When you’re looking for experienced Slane tree services, look no further than Good Fellers Tree Services.
We provide a wide range of tree care services to private commercial clients throughout Slane. With 14 years’ experience in arboriculture we possess the tools, skills and expertise needed to provide a first class tree care service. From tree pruning to felling to planting, the team are best-placed to meet your Slane Tree Surgery needs.
Great Value for Money in Slane and surround areas.
Good Fellers is a team of expert tree services that have a long history in providing an efficient and cost effective tree surgery service in Slane.
We offer a full range of local tree care services from tree shaping to tree planting with all works certified to Irish Standards.
The scope of our services include
- Tree Felling Slane, Tree Cutting Slane and Tree Removal Slane
- Stump Grinding Slane and Stump Removal Slane
- Tree Surveys and Reports
- Tree Pruning Slane and Hedge Trimming Slane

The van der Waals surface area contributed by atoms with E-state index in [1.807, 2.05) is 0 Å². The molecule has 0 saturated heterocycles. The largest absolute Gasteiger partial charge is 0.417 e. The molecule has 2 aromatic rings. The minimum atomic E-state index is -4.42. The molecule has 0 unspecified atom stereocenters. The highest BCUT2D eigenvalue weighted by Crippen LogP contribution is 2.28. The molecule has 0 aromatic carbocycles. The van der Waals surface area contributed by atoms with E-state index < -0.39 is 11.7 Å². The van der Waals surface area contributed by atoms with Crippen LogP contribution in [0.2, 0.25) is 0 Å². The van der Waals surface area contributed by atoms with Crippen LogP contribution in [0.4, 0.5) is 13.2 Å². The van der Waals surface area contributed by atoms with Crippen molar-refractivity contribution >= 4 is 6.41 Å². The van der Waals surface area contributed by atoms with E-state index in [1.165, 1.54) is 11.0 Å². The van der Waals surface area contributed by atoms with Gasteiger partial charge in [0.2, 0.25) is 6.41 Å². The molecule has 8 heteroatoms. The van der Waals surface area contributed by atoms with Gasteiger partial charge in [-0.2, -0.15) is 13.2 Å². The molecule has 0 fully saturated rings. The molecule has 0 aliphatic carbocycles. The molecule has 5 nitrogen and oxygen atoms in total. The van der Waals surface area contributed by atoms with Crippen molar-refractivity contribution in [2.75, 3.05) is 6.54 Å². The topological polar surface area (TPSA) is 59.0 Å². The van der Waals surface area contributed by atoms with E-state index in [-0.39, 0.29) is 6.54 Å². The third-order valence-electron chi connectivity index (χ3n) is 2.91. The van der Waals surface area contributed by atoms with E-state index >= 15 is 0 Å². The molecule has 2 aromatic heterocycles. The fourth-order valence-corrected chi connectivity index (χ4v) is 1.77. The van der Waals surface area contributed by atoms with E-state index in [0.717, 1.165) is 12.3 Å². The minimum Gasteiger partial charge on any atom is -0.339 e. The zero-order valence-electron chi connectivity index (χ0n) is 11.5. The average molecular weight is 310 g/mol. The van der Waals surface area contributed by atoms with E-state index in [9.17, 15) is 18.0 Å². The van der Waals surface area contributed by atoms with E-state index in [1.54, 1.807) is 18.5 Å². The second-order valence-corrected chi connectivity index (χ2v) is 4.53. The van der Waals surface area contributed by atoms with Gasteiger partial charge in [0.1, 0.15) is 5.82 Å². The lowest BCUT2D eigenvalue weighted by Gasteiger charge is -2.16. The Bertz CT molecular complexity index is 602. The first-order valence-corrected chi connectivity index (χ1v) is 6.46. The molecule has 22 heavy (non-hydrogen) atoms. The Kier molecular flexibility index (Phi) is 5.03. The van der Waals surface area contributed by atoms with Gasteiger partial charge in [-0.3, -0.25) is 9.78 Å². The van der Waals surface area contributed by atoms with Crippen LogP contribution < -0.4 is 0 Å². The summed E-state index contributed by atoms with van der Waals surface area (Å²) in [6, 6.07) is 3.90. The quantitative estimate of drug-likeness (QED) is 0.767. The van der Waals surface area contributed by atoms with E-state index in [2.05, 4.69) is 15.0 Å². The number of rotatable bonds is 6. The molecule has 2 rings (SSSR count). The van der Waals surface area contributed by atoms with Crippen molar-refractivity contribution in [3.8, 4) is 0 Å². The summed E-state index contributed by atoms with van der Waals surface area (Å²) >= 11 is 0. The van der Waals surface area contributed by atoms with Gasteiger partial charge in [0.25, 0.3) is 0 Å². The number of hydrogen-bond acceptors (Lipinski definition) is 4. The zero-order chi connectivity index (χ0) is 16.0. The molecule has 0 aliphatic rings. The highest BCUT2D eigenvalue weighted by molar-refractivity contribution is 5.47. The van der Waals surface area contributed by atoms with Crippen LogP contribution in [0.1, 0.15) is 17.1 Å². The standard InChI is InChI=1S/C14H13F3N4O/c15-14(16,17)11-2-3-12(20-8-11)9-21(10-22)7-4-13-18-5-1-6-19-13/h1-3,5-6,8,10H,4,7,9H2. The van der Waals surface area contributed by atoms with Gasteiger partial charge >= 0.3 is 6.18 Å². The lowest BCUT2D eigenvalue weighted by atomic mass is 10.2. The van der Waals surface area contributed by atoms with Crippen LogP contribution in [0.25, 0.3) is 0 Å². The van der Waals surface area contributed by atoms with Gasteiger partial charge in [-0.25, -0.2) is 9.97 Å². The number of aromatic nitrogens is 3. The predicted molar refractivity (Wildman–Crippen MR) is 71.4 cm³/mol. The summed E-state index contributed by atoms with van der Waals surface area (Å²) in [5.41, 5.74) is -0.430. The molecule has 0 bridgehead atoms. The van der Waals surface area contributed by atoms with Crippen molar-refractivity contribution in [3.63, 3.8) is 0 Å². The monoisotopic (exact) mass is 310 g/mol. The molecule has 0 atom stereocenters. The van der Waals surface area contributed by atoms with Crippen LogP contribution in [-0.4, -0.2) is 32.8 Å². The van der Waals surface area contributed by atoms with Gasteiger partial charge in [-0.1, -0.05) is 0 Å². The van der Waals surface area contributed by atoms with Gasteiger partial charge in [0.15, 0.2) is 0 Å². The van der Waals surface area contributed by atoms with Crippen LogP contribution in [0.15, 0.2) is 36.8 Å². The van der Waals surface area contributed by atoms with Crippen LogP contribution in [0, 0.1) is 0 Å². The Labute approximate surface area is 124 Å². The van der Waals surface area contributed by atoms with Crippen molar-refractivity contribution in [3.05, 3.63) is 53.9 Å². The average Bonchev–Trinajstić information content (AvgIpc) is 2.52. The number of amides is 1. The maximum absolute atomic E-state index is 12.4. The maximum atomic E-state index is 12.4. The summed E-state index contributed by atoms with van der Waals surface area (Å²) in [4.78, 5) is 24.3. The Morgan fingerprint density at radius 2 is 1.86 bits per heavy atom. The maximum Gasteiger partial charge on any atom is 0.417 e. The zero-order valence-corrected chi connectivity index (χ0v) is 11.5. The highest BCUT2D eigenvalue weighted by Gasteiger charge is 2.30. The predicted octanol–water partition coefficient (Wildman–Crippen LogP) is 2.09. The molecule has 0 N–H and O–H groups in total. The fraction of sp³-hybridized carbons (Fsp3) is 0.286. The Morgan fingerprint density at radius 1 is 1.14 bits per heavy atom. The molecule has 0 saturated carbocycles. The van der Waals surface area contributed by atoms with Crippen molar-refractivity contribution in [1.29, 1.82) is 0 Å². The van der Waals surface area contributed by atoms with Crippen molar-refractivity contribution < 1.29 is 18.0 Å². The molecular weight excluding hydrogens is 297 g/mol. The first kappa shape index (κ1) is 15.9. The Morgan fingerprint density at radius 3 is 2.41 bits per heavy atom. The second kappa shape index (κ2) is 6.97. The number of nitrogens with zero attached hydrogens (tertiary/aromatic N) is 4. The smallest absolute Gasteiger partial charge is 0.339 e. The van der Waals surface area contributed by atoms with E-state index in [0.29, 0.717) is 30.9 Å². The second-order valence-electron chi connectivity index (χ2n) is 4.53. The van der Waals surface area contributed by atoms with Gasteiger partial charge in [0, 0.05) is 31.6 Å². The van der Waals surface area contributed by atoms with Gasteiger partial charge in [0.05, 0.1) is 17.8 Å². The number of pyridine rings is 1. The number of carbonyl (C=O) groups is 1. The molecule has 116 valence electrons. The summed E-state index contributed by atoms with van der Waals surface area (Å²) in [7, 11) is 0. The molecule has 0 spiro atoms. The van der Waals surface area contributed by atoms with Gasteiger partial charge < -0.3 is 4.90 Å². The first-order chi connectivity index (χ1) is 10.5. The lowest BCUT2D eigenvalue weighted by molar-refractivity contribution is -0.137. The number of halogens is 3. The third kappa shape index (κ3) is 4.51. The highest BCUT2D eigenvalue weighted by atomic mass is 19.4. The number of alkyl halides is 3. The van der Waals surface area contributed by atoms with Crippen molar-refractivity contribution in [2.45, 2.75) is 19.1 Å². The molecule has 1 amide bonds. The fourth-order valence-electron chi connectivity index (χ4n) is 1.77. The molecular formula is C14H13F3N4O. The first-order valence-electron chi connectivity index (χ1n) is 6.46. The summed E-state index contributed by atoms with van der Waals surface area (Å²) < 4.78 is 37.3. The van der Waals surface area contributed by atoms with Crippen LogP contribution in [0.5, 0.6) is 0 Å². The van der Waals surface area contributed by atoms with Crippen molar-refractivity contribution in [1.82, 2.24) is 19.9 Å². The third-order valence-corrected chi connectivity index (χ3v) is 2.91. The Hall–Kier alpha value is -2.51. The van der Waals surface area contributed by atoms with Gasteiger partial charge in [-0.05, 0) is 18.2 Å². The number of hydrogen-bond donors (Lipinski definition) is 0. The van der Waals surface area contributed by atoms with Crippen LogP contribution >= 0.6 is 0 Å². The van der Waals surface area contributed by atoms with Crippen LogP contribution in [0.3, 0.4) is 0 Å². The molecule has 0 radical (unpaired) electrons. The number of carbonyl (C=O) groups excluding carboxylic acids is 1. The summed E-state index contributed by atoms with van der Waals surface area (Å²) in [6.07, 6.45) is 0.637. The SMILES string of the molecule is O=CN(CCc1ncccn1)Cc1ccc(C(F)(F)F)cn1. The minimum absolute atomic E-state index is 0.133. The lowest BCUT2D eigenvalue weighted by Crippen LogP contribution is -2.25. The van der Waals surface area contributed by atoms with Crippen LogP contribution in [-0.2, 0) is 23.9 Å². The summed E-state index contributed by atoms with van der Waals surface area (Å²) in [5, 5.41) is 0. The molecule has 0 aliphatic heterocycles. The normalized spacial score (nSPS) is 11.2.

- Crown Lift, Crawn Reduction Slane and Crawn Thinning
- Site Clearance Slane and Management
- Tree Pollarding Slane
- Ivy Removal
- Emergency Call Out Tree Service Slane
- Tree Relocation and Reinstatement
- Protective Guards for Trees
- Japanese Knotweed Removal
- Supply and Planting of a variety of Trees and Hedges
- Split logs, fire wood, chip bark and mulch all supplied
- Climbers, Vines and Fruit Tree Pruning
- Supply of Railway Sleepers
In addition we offer a tree care consultancy that can help you with expert reports for mortgage or insurance companies and can help with applications to work on trees that have a Protected Tree Order (PTO).